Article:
Washington State Water Temperature Projections
This database includes weekly water temperatures under historical and future conditions for 124 stream temperature sites across Washington State. Projected changes in stream temperature are based on regression parameters estimated for each site that establishes a correlation between observed air and water temperature. Water temperatures were projected using the input from 10 climate models, under two emissions scenarios (A1B and B1), for three future time periods (2020s, 2040s and 2080s).
Quick links to WA stream temperature dataset
This project was part of a larger effort to assess the impacts of climate change on eight major sectors for Washington State (the Washington Climate Change Impacts Assessment 2009). This project supports aquatic management by quantifying the anticipated impacts on aquatic habitats used by salmon (Oncorhynchus sp.) as a result of rising water temperatures.
Projected changes in water temperature were estimated for more than 100 river locations throughout Washington State using air temperature data from downscaled global climate models (Mote and Salathé 2010) and observed historical variations in water temperature(Figure 1; Mantua et al. 2010). These projections allow aquatic resource managers to determine where salmon species might become thermally compromised in the future.
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Figure 1 Colored continuous shading shows the mean surface air temperatures for the month of August for the historical (1970-1999) on the left and the future (2030-2059) under the A1B scenario. The shaded circles show the simulated mean of the annual maximum for weekly water temperatures for select locations throughout Washington State. Colors are shaded to highlight thermal tolerances for Salmon, ranging from favorable to fatal (EPA 2007). Figure source: Mantua et al. 2010.
The water temperature data generated by this project are of great interest to water resource managers, including Seattle City Light (SCL) and the WA Fish and Wildlife Department. In a follow-up study with SCL, the CIG estimated projected stream temperatures in key locations on the Skagit River (Figures 2 and 3) and its tributaries to anticipate changes to fish habitat where SCL runs its dam operations. SCL is committed to maintain viable salmon and bull trout habitat in the Skagit watershed and can adjust dam operations in an effort to ameliorate water temperatures for coldwater species. This study demonstrated interesting patterns of orographic effects on localized stream temperature projections. This can be seen in the map where sites located on the west facing slopes (red and yellow dots in the upper watershed) warm faster than those located on the east facing slopes (green dots).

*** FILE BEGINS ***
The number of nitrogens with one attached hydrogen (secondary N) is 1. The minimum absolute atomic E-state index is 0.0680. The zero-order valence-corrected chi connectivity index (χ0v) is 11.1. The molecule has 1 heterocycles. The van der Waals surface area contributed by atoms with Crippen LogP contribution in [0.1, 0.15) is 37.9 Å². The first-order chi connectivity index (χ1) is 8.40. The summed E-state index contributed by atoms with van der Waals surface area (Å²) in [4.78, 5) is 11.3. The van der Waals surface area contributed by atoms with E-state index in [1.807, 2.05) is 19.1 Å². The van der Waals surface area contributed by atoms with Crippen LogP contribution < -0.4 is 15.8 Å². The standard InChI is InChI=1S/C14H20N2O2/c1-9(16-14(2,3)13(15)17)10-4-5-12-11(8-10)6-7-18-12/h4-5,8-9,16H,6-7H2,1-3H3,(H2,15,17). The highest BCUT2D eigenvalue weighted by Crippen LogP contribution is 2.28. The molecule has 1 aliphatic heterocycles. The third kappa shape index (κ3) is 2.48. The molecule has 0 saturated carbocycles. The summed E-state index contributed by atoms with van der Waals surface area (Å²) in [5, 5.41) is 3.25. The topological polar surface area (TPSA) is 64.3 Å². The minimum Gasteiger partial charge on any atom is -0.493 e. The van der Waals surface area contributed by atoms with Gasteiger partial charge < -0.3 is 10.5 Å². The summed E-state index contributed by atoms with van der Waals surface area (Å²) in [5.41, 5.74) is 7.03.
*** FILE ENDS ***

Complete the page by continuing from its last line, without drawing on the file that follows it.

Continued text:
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Figure 3 Projected changes in water temperatures for the Skagit watershed. Continuous background colors indicate maximum weekly air temperature and dots represent stream temperature sites projected under the A1B scenario. Thermal thresholds for aquatic habitat as identified by the WA Department of Ecology are: suitable salmon habitat (<13°C) and core salmon habitat (<16°C). Figure source: Snover et al. 2010
Downscaled air temperature data
The projected air temperature data used for these analyses were derived from the 10 statistically downscaled global climate models included in the Washington State Climate Change Assessment (see Mote and Salathé 2010 for details). The global models from the assessment were downscaled under the A1B (moderate warming) and B1 (mild warming) scenarios. The projected air temperature fields were averaged to determine weekly estimates for each grid cell that overlapped the stream site where observed water temperatures was available. These weekly average air temperatures were used to develop a regression model that relates weekly air temperatures with observed water temperatures at each site.
Water temperature projections
The water temperature projections for this project were estimated using a non-linear regression developed by Mohseni et al. (1998). This approach uses ambient weekly air temperatures to approximate weekly water temperatures at a given location (e.g., for the Bonneville Dam on the Columbia River depicted in Figure 3). The regression model establishes unique parameters for each site based on observed water and air temperature data. By applying the regression to the downscaled future air temperatures, this study projected future water temperatures for over 100 stream temperature sites throughout Washington State (Figure 1; for more details, see Mantua et al. 2010). These estimates provide water resource managers with some sense of how aquatic habitats may change for salmon and where to prioritize restoration.
Data from this project can be accessed from the following ftp site:
This research was funded by the Washington State Legislature House Bill 1303.
Mantua, N.J., I. Tohver, and A.F. Hamlet. 2010. Climate change impacts on streamflow extremes and summertime stream temperature and their possible consequences for freshwater salmon habitat in Washington State. Climatic Change 102(1-2): 187-223, doi: 10.1007/s10584-010-9845-2.